However I use the above 20w setup to run a 2000# boat winch to haul my little fishing boat out of the water. The winch only runs for a minute or two, and the panel has all day to charge the battery.

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Solar is like the wind. It may be free, but putting it to work isn't!
Willie, Tampa Bay
Gordy

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Reply with quote  #5 
Another kit that may be worth a look. Harbor Freight's new 100 watt (4 panels x 25 watt) kit. Sine up for their email fliers this kit was recently on sale for $140. A selling point for those that use these in a mobile situation is that if one panel gets broken you still have 3 that will still produce power. A drawback would be the 90 day warranty.

https://www.harborfreight.com/household/renewable-energy/100-watt-solar-panel-kit-63585.html

I know their old 45 watt (3 panel x 15 watt) kits had a lot of reported issues with poor seals on the glass, allowing water in and controller issues. But many also report 10 & 15 years of daily use with no problems.

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Gordy,
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unclsmitty

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Reply with quote  #6 
Thank you Gordy.
stmbtwle

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Reply with quote  #7 
4 x 25w would be good for an RV or camper, as it would be easy to stow, a 100w panel is pretty big. I have a 60w for my camper with a controller, a long cord and a lighter plug. Works great, just set it up and plug it in. With LED lights, it's all I need.
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Solar is like the wind. It may be free, but putting it to work isn't!
Willie, Tampa Bay
Tori

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Posts: 64
Reply with quote  #8 
Quote:
Originally Posted by stmbtwle
4 x 25w would be good for an RV or camper, as it would be easy to stow, a 100w panel is pretty big. I have a 60w for my camper with a controller, a long cord and a lighter plug. Works great, just set it up and plug it in. With LED lights, it's all I need.


Finally i can offer some advise to you  [wink]     I've done half a dozen RV, PV installs now and thought i'd share how i do them.  I used to be like you and just set it out in the sun/chase the sun all day with it connected to the coach battery.   Got tired of doing that and wanted the PV panel to work all the time not just when boon-docking. 
Anyway,  $25 charge controller off ebay, $18 tube of 3M  5200 adhesive,  Glue the panel to the roof,  run the wires down the chimney for the refrigerator (that way you aren't putting any holes in the roof) and at the base of the chimney (base of where fridge mounts) there will be a 12v source where you can attach the wires from the controller. (exterior panel removed)  I've been able to mount the controller on the wall next to the fridge as it shares the same wall as the chimney.   Easy-peezy,  and now my PV is working everyday doing it's job keeping the coach batteries ready to go.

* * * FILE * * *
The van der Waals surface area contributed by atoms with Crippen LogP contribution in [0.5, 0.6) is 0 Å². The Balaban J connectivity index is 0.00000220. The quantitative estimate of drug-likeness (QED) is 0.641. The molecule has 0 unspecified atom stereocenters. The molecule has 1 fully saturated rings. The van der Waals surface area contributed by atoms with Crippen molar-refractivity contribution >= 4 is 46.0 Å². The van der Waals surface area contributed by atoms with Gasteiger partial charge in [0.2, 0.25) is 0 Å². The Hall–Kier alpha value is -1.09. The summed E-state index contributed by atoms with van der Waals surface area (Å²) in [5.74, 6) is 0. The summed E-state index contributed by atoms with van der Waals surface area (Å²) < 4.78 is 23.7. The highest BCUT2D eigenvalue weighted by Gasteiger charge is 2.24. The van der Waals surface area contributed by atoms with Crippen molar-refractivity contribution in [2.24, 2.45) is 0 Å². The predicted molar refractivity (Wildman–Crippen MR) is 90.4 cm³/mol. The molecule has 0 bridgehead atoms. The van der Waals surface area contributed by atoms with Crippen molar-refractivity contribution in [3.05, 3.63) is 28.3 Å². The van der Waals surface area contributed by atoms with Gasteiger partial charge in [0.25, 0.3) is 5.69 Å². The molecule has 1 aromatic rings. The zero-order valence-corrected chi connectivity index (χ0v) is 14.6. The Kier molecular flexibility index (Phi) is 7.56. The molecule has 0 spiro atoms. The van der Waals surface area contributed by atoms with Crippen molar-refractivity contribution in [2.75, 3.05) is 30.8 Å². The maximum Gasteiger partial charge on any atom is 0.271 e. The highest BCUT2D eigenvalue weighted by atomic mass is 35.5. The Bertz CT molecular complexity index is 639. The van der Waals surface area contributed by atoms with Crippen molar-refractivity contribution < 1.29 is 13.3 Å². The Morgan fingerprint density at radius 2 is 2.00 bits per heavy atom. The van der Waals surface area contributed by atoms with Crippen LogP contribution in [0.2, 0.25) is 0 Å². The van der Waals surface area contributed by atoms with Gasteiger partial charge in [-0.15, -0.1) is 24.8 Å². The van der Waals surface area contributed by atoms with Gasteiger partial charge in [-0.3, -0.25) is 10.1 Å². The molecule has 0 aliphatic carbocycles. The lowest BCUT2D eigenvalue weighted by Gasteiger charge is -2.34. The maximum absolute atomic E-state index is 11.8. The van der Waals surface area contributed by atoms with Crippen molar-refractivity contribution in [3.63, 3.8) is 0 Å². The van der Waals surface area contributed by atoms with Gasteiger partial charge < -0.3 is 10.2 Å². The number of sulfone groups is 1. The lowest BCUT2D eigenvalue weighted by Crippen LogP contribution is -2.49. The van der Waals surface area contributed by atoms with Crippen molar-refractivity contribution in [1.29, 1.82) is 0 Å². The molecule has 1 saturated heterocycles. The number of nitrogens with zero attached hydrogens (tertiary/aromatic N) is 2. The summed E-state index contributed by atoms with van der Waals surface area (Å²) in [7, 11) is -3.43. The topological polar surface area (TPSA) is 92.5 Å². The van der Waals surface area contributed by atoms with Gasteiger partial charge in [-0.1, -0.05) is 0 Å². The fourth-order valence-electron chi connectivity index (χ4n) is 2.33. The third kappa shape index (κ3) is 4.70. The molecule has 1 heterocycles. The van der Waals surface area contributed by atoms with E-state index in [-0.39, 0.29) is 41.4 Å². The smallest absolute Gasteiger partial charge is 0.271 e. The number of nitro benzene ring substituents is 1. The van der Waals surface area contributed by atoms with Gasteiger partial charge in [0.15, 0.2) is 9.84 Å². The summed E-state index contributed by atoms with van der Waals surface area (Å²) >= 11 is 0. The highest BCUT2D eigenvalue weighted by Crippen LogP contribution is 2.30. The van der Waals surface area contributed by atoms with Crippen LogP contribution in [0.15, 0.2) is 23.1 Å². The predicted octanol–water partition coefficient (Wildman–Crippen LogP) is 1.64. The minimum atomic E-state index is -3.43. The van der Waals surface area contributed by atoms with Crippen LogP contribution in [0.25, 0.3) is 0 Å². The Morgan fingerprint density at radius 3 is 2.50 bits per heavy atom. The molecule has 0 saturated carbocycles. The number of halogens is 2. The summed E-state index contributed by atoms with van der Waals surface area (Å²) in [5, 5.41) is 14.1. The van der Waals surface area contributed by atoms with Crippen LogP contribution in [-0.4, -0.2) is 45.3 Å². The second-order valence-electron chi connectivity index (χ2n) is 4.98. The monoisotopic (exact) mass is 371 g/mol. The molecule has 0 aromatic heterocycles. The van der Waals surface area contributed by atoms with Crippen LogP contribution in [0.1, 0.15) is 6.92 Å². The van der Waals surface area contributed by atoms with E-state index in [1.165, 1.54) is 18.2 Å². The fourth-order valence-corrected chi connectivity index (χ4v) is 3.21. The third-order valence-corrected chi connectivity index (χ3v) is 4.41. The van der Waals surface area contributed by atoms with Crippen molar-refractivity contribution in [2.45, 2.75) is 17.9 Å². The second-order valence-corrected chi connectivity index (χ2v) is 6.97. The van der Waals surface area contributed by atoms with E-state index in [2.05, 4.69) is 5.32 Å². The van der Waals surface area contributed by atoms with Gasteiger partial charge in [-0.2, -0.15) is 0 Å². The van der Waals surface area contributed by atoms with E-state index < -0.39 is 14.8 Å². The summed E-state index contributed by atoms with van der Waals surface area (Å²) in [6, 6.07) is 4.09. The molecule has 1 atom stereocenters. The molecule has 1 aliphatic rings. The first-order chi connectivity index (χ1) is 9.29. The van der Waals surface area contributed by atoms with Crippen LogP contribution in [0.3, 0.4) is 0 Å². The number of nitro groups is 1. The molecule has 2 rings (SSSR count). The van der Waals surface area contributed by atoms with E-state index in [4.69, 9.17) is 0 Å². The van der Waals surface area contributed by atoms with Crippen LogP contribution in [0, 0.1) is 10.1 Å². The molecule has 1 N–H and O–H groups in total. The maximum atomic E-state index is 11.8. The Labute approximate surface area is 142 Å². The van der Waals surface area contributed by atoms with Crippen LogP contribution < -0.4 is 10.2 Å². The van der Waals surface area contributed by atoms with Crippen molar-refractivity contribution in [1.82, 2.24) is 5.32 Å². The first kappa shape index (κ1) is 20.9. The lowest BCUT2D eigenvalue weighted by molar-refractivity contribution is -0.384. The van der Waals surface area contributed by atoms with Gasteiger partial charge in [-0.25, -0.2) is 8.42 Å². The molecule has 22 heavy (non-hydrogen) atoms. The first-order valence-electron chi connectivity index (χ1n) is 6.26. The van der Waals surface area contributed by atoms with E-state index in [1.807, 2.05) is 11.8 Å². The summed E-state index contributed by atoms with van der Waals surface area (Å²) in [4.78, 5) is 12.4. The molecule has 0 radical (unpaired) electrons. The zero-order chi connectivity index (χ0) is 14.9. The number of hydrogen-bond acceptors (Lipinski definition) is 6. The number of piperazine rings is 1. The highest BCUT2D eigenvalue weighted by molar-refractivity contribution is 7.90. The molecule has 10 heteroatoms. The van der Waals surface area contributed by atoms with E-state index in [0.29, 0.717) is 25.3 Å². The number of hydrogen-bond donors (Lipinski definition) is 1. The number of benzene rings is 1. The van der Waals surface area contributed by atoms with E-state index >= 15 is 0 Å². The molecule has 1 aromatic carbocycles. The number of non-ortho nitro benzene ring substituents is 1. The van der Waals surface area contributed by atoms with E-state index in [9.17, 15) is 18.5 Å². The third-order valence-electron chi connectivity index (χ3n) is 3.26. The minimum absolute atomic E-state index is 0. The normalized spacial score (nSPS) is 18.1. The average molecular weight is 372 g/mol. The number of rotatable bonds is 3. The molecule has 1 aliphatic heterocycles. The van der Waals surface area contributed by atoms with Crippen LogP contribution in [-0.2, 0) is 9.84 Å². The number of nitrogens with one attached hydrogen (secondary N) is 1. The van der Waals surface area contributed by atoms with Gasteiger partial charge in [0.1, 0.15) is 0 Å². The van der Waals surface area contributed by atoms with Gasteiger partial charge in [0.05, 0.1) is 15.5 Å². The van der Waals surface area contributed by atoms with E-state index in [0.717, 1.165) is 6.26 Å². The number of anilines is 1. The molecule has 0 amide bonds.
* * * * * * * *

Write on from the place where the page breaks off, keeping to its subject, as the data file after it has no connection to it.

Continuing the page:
Tori

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Posts: 64
Reply with quote  #9 
To the OP,  i'm a newbie to this as well and like you just kinda jumped in head first.    What i would advise you do first is figure out what you want to do with your newly made power. 

When i set out to build my system, i wanted to run our TV/Entertainment system at night, and the house refrigerator during the day.   We don't use a lot of power,  (only 2 of us) only about 12 kwh per day.    Anyway my system consists of a single 250w panel (bought off CL for $200)  $25 charge controller from Amazon, a $400  2000w pure sine wave inverter, and 4  6v golf cart batteries.    I didn't know what i was doing when i threw all this together, and i really still don't to be honest.   All that said,  it won't do what i originally wanted %100 at this point, but it's probably related to wiring sizes......  so knowing what you want to do before hand would help you research what you "should" do.
stmbtwle

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Reply with quote  #10 
Agree with you Tori, My houseboat has fixed panels, and so did my previous camper. However this is FLORIDA and when I'm camping I try really hard to park in the shade, where solar panels don't work all that well. The portable panel and the long cord allow me to get it out from under the tree. Also when the little A-liner is not in use it's covered by a tarp which would also cover a fixed panel. In this case the portable panel goes on top of the cover.

For a larger rig with a larger array, having them fixed would probably be a better choice.

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Solar is like the wind. It may be free, but putting it to work isn't!
Willie, Tampa Bay